The answer to this particular question is a little complicated and there can often be a lot of confusion. This confusion arises out of the difference between criminal and civil law. Strictly speaking, health and safety legislation – which is criminal law - only applies to employers, employees and the self-employed – and it only applies to an organisation which has at least one employee.
However, the Health and Safety at Work Act does impose a duty of care on employers and employees towards those not at work, i.e. members of the public and volunteers. This means that volunteers are protected by health and safety legislation but aren’t subject to it.
Since Health and Safety legislation only applies to an organisation which has at least one employee, that means it doesn’t apply to purely voluntary organisations with no employees. Does that mean there’s no legislation protecting volunteers?
Under civil law, everyone has a duty of care to anyone affected by their actions. If they act in a way which endangers someone’s life, or causes them harm, then they can potentially be sued for negligence of this duty. The claim will be judged on the individual circumstances of the case and the level of care it is reasonable to expect from the parties involved. This means that for volunteers at a voluntary organisation, who’re working together on something which may cause harm, it would be reasonable to expect that they take care not to injure anyone else.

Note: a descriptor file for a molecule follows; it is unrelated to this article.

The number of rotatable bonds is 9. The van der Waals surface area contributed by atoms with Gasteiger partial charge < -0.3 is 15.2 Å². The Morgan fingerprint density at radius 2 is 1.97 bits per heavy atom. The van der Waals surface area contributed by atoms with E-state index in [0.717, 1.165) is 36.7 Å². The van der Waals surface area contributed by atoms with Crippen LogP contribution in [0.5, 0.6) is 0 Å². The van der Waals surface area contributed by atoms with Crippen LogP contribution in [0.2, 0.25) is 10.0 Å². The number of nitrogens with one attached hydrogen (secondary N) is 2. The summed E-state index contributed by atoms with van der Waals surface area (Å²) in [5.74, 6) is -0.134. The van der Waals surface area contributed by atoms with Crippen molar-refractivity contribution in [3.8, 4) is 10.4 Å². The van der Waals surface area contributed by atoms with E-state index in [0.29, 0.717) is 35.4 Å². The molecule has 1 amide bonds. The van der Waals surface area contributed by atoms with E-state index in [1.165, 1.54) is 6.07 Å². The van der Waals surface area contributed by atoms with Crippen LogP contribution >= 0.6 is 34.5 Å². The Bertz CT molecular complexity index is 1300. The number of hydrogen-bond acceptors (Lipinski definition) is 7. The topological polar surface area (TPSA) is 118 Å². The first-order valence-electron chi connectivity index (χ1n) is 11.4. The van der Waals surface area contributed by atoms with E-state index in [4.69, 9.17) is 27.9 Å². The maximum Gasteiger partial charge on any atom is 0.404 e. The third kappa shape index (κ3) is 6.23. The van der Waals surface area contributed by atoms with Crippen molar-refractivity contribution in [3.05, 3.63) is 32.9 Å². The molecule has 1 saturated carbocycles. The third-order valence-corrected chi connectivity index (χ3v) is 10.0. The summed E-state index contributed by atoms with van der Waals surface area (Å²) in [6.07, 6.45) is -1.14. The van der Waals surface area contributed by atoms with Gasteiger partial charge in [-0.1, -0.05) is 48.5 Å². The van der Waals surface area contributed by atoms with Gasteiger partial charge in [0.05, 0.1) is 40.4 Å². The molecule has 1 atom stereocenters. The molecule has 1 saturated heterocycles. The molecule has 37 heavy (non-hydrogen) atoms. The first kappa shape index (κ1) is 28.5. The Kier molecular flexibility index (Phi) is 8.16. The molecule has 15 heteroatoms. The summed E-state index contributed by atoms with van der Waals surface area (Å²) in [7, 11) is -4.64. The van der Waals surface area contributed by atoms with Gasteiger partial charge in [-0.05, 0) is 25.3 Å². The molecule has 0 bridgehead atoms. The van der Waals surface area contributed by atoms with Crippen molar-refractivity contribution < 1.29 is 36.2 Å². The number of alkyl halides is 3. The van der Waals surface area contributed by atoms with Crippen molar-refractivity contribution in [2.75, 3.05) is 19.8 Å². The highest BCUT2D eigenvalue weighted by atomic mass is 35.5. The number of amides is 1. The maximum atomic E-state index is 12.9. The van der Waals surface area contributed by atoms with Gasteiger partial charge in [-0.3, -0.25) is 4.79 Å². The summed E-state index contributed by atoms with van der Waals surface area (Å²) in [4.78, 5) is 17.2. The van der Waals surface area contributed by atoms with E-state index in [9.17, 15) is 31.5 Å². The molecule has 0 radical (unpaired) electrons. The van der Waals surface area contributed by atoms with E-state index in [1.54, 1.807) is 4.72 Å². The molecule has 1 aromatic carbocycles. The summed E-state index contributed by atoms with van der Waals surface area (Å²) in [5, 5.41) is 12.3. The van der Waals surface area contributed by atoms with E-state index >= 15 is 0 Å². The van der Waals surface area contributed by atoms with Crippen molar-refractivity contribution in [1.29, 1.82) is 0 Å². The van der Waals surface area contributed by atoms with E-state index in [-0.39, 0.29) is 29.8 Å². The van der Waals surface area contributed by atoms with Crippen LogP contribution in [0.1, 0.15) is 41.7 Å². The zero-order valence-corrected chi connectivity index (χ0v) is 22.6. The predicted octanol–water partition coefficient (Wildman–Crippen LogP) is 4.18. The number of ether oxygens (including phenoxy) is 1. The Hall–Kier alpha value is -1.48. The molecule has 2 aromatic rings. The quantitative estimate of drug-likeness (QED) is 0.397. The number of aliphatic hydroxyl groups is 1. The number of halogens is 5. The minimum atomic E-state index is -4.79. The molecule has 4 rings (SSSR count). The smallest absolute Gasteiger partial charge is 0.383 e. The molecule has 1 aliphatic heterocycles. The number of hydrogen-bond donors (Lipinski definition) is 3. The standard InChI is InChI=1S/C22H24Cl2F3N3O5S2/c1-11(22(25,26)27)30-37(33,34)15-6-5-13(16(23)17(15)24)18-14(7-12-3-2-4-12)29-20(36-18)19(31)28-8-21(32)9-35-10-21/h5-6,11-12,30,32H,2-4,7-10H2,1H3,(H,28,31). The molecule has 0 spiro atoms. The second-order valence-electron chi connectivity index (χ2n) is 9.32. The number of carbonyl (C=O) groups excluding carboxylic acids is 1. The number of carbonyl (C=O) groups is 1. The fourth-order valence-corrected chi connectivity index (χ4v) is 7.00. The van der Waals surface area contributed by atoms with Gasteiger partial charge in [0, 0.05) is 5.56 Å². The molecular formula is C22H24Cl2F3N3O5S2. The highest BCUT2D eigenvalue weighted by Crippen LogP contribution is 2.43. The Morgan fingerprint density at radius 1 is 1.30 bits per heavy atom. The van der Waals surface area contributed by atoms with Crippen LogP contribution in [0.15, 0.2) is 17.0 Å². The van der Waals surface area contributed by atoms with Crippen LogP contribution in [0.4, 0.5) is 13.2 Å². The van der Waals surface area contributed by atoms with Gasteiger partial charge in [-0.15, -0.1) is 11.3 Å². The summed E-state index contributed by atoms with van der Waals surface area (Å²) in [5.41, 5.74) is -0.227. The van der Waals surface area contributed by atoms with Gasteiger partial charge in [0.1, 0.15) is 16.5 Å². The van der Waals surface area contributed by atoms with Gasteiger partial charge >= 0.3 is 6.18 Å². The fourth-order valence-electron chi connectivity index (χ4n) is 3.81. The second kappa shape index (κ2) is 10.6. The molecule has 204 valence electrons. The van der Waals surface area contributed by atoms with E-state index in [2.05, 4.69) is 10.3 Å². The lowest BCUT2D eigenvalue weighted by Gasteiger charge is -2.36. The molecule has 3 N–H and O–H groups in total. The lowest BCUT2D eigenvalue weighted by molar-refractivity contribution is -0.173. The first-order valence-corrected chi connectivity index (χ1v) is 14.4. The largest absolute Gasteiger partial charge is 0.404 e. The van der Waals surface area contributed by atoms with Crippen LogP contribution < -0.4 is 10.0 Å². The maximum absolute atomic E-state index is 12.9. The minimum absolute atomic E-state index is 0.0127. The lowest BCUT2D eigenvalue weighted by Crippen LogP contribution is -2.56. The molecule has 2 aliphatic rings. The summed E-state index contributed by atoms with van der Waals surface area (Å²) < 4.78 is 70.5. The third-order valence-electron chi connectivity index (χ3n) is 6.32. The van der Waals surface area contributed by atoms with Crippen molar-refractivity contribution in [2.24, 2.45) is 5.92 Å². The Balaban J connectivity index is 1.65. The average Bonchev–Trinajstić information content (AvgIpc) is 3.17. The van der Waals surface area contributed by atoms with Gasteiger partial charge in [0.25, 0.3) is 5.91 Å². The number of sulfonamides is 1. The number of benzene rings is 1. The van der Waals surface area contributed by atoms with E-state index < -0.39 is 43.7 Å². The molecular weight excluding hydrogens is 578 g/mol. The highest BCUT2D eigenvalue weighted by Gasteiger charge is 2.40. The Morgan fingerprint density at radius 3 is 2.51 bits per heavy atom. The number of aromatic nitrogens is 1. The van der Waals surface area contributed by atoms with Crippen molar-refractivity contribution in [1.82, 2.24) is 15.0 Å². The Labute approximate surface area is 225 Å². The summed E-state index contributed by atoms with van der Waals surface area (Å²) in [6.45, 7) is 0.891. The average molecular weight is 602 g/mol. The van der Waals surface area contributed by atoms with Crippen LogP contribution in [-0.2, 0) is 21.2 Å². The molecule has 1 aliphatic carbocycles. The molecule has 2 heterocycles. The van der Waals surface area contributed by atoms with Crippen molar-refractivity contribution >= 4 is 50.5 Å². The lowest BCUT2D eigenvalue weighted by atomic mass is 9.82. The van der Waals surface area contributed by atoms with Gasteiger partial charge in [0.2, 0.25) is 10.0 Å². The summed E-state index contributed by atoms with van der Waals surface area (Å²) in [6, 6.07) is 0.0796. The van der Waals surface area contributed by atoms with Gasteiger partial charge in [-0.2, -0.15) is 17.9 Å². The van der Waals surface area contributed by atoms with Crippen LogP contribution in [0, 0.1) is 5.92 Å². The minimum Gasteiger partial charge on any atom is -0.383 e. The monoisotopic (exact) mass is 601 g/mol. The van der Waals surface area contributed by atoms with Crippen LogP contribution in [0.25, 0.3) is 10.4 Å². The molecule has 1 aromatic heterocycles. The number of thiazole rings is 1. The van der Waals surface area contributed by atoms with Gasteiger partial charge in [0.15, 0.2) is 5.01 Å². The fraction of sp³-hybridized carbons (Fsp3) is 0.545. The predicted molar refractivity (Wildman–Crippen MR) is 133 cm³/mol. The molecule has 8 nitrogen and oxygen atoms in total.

However, one’s duty of care under civil law is not the same as “health and safety legislation” – in fact, this duty of care applies to everyone, all the time – so, in conclusion to our question:
Volunteers are protected by health and safety legislation but are not subject to it. However, under civil law, they must still act in a way which helps maintain the safety of themselves, and anyone who may be affected by their actions.